Trippant Takeaways.

Help yourselves to another order of Trippant Takeaways, picking out stories that highlight striking communications trends across sport, tech, entertainment and culture. This time: an extraordinary Fifa Women’s World Cup sponsorship, high-tech surfing, surprising signage, a happy blue dog, a slap in the face, and much more.

The New York Times on Fifa, Saudi Arabia and the limits of sponsorship

The influence of Saudi Arabia on the sports and entertainment industry is now hard to miss and its relationship with Fifa, world football’s governing body, has also grown close.

Still, even in that context, the country’s latest commercial venture looks pretty bold: a major sponsorship deal for its Visit Saudi tourist board with the Fifa Women’s World Cup 2023, due to take place in Australia and New Zealand this July and August.

The Saudi track record on women’s and LGBTQ+ rights has led the Australian former Fifa official Moya Dodd to describe the reported move as “deeply perplexing”, while blindsided local organisers have spent the week seeking clarification. Could Fifa, fresh from a men’s World Cup in a country whose women’s team have not played an official match since 2014, be ready to put a different spin on things?

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Photo by Renith R on Unsplash.

The Times on life at the top for Novak Djokovic

Novak Djokovic is the best tennis player in the world. He could this year become the most successful men’s tennis player of all time. He is also much-admired — words chosen carefully — around the world.

As a still-productive career approaches its final phase, the gap between the 35-year-old’s achievements and the affection he receives is somehow still growing — a trend that has only accelerated since an apparent heel turn in the Covid era. But none of that will stop Djokovic being the best, or making the best of it.

Autosport on ChatGPT and the F1 paddock

After the flurry of excitement around ChatGPT, the news cycle is carrying speculation around AI from galaxy-brained long-termism to more grounded practical applications.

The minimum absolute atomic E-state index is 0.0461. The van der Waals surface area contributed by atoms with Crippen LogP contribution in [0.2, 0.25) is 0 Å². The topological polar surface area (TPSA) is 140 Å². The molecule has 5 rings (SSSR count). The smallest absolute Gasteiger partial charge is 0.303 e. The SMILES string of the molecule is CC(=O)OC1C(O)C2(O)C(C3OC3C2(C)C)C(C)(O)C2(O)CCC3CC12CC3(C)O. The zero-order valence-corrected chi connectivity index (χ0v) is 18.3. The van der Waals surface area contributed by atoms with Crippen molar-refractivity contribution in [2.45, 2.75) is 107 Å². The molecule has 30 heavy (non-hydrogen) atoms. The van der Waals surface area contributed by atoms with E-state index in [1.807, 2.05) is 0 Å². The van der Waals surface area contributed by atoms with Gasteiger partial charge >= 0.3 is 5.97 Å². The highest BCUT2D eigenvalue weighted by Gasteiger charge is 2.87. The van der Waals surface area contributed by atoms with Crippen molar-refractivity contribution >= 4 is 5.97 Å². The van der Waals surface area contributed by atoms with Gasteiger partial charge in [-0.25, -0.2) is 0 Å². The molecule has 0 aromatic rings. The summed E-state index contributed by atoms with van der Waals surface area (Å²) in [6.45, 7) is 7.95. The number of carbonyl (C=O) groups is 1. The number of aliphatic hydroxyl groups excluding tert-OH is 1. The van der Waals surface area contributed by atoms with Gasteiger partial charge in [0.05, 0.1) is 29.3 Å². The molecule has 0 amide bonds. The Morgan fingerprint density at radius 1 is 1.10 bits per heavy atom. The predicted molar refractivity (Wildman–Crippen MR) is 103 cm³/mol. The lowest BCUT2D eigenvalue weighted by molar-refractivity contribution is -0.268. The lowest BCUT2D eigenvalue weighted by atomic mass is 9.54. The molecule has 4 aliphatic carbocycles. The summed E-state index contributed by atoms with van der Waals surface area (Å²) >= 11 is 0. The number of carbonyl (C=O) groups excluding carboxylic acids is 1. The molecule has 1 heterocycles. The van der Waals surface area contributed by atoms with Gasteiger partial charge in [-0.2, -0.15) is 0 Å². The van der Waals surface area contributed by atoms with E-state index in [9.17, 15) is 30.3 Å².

And that conversation could be especially important for one highly tech-infused sport: Formula 1.

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Photo by Tim Carey on Unsplash.

The Guardian on a new wave of surfing innovation

Between a surging digital presence and the mainstream acknowledgement of a place at the Olympics, it has been a transformative decade for surfing.

With a new World Surf League season arriving — replete with an unprecedented Apple Watch sponsorship deal — the sport could be about to reach another level.

The Drum on Nike’s engagement with Tiffany

High-low brand collaborations have become a marketing staple and the most anticipated and dissected of 2023 so far is Nike’s footwear launch with LVMH-owned luxury retailer Tiffany & Co.

Leaked images of the Nike x Tiffany Air Force 1 Low drew a muted reaction on social media but as some commentators have told The Drum, that does not necessarily mean the strategy has gone off course.

Vice on some eye-opening content

Should it be left to a millionaire YouTube influencer to pay for surgery that cures a thousand ordinary Americans of blindness? Of course not. But, Vice says, there is something to be learned in seeing MrBeast work that out for himself.

Wired on the kids’ show that’s not just for parents

Few people are as grateful for on-demand entertainment as those raising small children but when it comes to supervised viewing, toddler TV varies in tolerability.

One show hailed by parents as not just bearable but brilliant is Bluey: an Australian animated series about a family of anthropomorphic dogs. It’s so good, in fact, that an emerging online community of grown-ups are watching without kids’ permission.

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Photo by zhenzhong liu on Unsplash.

The New Yorker on Power Slap

Two rivals face off… then slap each other. Is this sport stripped down to its essence or past the point of absurdity?

Fast Company on a sign of the times

Split-flap sign boards loomed over the concourses of train stations and airports for decades before being mostly digitised out of existence. Now, app-controlled iterations are introducing their familiar pitter-patter updates to some unexpected settings — from Big Tech offices to cannabis dispensaries.

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